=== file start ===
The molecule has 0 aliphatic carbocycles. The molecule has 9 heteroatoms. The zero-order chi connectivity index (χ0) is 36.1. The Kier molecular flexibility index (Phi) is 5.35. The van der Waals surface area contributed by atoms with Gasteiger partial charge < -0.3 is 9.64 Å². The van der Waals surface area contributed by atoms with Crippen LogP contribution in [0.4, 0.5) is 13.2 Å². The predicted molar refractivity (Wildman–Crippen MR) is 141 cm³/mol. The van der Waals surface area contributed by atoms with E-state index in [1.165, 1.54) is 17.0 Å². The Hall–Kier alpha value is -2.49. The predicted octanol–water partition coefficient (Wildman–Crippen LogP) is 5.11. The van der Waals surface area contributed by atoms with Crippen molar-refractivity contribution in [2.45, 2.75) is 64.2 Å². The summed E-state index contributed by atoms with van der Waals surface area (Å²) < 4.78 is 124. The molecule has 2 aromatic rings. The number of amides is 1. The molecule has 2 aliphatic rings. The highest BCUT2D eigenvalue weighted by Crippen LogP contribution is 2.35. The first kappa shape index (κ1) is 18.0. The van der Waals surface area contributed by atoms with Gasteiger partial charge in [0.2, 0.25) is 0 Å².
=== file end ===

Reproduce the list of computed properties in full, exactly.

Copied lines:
The molecule has 0 aliphatic carbocycles. The molecule has 9 heteroatoms. The zero-order chi connectivity index (χ0) is 36.1. The Kier molecular flexibility index (Phi) is 5.35. The van der Waals surface area contributed by atoms with Gasteiger partial charge < -0.3 is 9.64 Å². The van der Waals surface area contributed by atoms with Crippen LogP contribution in [0.4, 0.5) is 13.2 Å². The predicted molar refractivity (Wildman–Crippen MR) is 141 cm³/mol. The van der Waals surface area contributed by atoms with E-state index in [1.165, 1.54) is 17.0 Å². The Hall–Kier alpha value is -2.49. The predicted octanol–water partition coefficient (Wildman–Crippen LogP) is 5.11. The van der Waals surface area contributed by atoms with Crippen molar-refractivity contribution in [2.45, 2.75) is 64.2 Å². The summed E-state index contributed by atoms with van der Waals surface area (Å²) < 4.78 is 124. The molecule has 2 aromatic rings. The number of amides is 1. The molecule has 2 aliphatic rings. The highest BCUT2D eigenvalue weighted by Crippen LogP contribution is 2.35. The first kappa shape index (κ1) is 18.0. The van der Waals surface area contributed by atoms with Gasteiger partial charge in [0.2, 0.25) is 0 Å².